In February 2007, I’ll be conducting a special seminar at the V-Twin Expo in Cincinnati. This time there will be no PowerPoint computer presentation. Instead, this one will be interactive, based entirely on input from the attendees.
Consider this a preview of my presentation. The big difference between this article and my presentation is the product focus, here I’m talking about the entire powersports industry. The seminar in Cinci will focus exclusively on the V-Twin market and their unique marketing options. Either way, you get the idea.
The title of the seminar, at least at this point is: How To Compete With The Big Boys … And Win. The program is designed for the small independent dealer or those who are suffering with growing pains.
First, let’s determine who the "big boys" are and what they do. Since everyone is looking for the consumers discretionary dollar, we can lump the big boys into two segments: motorcycle and non-motorcycle. Let’s look at the non-motorcycle big boys. We have names like Wal-Mart, K-Mart, Target, Sears, Lowes, Home Depot and CarMax among others.
These big boys have great buying power, which means they get the best prices from their suppliers. They also represent the majority of retailers when it comes to the dollars they vacuum from those who enter their doors.
What are their positive advantages? First, they are open long hours. Some are open 24 hours a day, and most are open seven days a week. Advantage two: They have huge, well lit parking lots. Advantage three: They are located in high visibility areas and have their stores on high traffic roads. Advantage four: These giants have regional warehouses that can re-supply them very quickly. For the most part their stores are also kept clean, well arranged and properly lit. They have enormous inventory in terms of both depth and breadth. Oh yes, let’s not forget to mention very competitive (read low!) prices on most goods.
Now let’s look at the motorcycle segment. I’m talking about the bigger dealerships that have sales in the tens of millions of dollars. Their advantages? They, like the non-motorcycle retailers, have large, well lit and well displayed stores. Many have large parking lots in prime areas often within sight of a major thoroughfare or interstate highway. Most are open seven days a week … although I don’t know of any that are open 24 hours a day. They too have great buying power and are often romanced by the major aftermarket distributors.
So, what, if any, disadvantages do these big dealers have? First, because of their size it is very difficult to engage in relationship marketing. Instead, many rely on transactional marketing. They are less flexible, as they must be or they would be spending too much time making exceptions to rules. Many have high turnover of staff, which means there are more people in training and fewer people the customer can get to know. That can make them less accommodating and less friendly. These same attributes are the modus operandi of the big non-motorcycle stores. In both cases, their prime objective is low prices and low overhead, not individualized customer service.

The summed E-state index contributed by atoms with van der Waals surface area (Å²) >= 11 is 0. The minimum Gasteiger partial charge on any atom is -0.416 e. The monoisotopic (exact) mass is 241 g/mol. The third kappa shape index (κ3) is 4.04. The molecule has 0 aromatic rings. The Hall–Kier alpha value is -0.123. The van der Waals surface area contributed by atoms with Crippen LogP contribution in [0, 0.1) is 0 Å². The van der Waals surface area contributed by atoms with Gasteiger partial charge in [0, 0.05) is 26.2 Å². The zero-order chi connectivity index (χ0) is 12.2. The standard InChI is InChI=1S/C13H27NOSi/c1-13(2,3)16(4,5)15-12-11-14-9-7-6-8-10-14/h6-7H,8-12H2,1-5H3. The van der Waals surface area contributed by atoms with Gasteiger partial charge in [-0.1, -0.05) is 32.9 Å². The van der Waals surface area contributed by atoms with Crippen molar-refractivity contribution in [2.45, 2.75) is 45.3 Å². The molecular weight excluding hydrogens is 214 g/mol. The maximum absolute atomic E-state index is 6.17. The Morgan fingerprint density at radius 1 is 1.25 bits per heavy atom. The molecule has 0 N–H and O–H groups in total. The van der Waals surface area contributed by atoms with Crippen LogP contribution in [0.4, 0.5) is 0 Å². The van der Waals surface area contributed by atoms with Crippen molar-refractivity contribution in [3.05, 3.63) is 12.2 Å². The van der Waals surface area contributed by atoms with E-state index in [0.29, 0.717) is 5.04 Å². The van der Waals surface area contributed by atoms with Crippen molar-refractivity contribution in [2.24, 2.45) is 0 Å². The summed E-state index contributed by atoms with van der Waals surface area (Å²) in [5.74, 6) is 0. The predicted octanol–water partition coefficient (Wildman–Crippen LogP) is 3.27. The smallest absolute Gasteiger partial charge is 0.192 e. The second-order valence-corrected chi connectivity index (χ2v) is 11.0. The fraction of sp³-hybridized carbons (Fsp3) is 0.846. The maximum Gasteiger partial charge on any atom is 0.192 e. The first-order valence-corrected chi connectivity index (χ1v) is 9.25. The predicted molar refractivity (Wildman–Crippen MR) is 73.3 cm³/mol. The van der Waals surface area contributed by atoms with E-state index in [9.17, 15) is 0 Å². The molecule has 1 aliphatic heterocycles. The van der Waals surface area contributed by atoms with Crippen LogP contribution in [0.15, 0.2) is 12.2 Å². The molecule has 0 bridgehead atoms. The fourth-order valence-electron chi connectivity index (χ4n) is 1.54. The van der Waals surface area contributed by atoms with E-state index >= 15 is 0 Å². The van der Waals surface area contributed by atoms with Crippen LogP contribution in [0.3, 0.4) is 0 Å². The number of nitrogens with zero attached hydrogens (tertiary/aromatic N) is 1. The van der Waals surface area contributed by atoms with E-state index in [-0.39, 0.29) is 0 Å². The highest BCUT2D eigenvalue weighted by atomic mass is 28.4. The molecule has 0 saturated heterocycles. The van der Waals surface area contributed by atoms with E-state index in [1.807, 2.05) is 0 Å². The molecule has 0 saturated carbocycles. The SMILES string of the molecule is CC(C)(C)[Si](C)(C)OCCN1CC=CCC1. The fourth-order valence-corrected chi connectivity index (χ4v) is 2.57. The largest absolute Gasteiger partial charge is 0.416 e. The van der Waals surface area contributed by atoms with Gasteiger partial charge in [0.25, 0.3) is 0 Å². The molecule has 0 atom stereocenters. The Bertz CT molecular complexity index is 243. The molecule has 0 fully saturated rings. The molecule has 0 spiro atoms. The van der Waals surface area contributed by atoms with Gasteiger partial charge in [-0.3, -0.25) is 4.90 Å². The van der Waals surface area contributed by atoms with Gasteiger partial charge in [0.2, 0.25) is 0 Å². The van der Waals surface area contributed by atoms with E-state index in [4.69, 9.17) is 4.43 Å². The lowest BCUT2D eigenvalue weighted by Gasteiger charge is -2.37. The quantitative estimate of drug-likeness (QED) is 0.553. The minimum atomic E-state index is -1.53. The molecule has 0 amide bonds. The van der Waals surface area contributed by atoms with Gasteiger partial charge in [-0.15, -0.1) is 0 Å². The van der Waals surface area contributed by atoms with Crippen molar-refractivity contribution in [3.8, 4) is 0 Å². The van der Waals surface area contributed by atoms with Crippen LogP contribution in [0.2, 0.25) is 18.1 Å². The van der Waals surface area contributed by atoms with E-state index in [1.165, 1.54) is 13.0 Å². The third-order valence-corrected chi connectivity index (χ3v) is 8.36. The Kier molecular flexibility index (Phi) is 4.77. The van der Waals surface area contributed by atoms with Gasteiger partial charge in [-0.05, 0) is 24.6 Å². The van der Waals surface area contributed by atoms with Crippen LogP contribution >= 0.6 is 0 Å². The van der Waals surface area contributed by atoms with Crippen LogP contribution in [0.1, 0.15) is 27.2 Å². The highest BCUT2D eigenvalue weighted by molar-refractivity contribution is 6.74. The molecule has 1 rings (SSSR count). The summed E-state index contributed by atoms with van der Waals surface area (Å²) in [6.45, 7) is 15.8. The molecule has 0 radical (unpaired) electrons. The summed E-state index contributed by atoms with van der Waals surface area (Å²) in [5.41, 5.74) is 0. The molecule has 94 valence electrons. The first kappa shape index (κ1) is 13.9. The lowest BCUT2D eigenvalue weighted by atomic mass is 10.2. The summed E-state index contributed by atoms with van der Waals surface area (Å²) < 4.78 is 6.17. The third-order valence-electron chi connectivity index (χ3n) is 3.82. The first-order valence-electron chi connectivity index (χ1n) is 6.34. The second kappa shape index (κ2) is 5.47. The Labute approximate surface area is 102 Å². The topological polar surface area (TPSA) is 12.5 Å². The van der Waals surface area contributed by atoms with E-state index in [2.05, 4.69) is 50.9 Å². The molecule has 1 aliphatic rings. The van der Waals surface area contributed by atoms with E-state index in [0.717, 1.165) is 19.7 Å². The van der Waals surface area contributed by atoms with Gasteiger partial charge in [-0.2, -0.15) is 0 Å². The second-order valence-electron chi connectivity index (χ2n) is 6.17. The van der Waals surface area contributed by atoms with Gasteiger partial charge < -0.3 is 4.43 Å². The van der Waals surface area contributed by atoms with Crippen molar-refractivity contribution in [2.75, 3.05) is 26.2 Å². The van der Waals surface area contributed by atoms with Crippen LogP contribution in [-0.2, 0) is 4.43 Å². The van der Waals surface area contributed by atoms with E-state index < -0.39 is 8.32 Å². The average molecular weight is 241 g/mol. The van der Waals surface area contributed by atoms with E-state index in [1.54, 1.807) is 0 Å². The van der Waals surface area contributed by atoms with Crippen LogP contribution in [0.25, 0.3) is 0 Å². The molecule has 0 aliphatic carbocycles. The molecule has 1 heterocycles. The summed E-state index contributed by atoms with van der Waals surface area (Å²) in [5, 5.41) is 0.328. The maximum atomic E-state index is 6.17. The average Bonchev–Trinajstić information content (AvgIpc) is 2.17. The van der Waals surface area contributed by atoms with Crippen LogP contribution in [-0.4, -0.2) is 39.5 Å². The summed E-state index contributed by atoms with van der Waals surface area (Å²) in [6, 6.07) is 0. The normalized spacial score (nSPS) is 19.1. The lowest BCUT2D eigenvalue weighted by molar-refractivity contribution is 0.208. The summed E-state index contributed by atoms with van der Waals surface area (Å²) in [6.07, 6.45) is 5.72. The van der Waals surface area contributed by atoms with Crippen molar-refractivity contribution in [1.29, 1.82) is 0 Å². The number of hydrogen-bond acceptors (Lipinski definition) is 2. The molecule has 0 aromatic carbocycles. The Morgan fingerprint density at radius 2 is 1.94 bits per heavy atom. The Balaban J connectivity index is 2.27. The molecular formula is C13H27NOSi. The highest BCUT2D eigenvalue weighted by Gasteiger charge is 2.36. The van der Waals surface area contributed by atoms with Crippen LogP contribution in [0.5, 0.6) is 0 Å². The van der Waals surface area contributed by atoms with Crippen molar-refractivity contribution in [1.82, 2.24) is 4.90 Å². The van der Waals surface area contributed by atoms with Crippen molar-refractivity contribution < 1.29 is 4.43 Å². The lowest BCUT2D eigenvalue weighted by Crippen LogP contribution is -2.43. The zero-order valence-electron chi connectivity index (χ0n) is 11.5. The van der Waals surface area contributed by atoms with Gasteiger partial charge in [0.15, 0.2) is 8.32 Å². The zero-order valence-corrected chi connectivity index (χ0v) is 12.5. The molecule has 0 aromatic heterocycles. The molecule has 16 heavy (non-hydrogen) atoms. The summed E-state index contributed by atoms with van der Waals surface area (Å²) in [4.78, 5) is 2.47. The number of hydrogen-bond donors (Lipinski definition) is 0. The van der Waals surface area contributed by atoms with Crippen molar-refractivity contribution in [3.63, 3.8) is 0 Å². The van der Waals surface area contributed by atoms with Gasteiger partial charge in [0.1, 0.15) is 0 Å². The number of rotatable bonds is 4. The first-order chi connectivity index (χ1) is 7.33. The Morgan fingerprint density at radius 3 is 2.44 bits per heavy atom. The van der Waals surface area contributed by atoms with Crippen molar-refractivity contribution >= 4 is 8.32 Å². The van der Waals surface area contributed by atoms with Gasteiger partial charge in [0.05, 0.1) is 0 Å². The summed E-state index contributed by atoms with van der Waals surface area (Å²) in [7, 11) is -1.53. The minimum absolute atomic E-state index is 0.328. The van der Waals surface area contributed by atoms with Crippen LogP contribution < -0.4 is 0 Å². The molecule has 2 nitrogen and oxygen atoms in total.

The big boy retailers in the powersports industry got that way because, for the most part, they too started small but kept growing. However, they also learned what it takes to maintain relationships.
Can a small store compete and win? Absolutely! They can win if they focus on relationship marketing, knowing their customers, keeping in touch and creating an extended family atmosphere. They must engage in follow-up and prospecting. However, if they try to do just what the big boys do, they will be lucky to survive
The big boy in the jewelry business is Kay Jewelers. They have 1,663 stores. That’s more U.S. stores than any motorcycle OEM. Kay’s prices are very competitive, yet there are many very successful, small, independent jewelers who specialize in relationship marketing. They do it by selling unique, often upscale product lines.
Very large powersports mega-dealers can find it difficult to specialize. Their market is best served when they generalize. That means they often carry a wide range of high-volume, high-demand products. They tend to shy away from low volume specialty items that require special knowledge, which is just the opposite of the paradigm of the small independent dealer.
Now for the big question: Is there room for both mega and mini dealers in our marketplace? I think there is. Many of the mega dealers I’ve spoken with are thankful that there are small dealers who can do specialized work and are willing to handle unique products, just like the jewelers who compete with Kay. What can the small dealer do to compete? First, the service department should be willing to work on less popular units. Many small dealers focus on obsolete products that appeal to the collector. Those who have, have discovered a steady source of income, along with an appreciative clientele.
Here’s something else to consider, not everyone likes the Big Boxes. Some folks like the feeling of knowing the owner of the store. They appreciate being recognized and like being called by name. Is the differential in price between the mega and mini dealer the biggest inhibitor? No, price is the primary quest for less than 16% of all buyers. That means while the other 84% may be interested in getting the best price possible, they are looking for something more tangible. That large percentage of people I suspect liked the old Cheers TV sitcom. The show resonated with a very large portion of the American populace because there was something comforting about going to a place where everyone knows your name.
Today, a phone call to a business too often leaves you pushing buttons and following a series of instructions in order to get to talk to a human. Would you feel better if a real person answered the phone? Better yet if you recognized that person’s voice and knew his or her name? I sure would.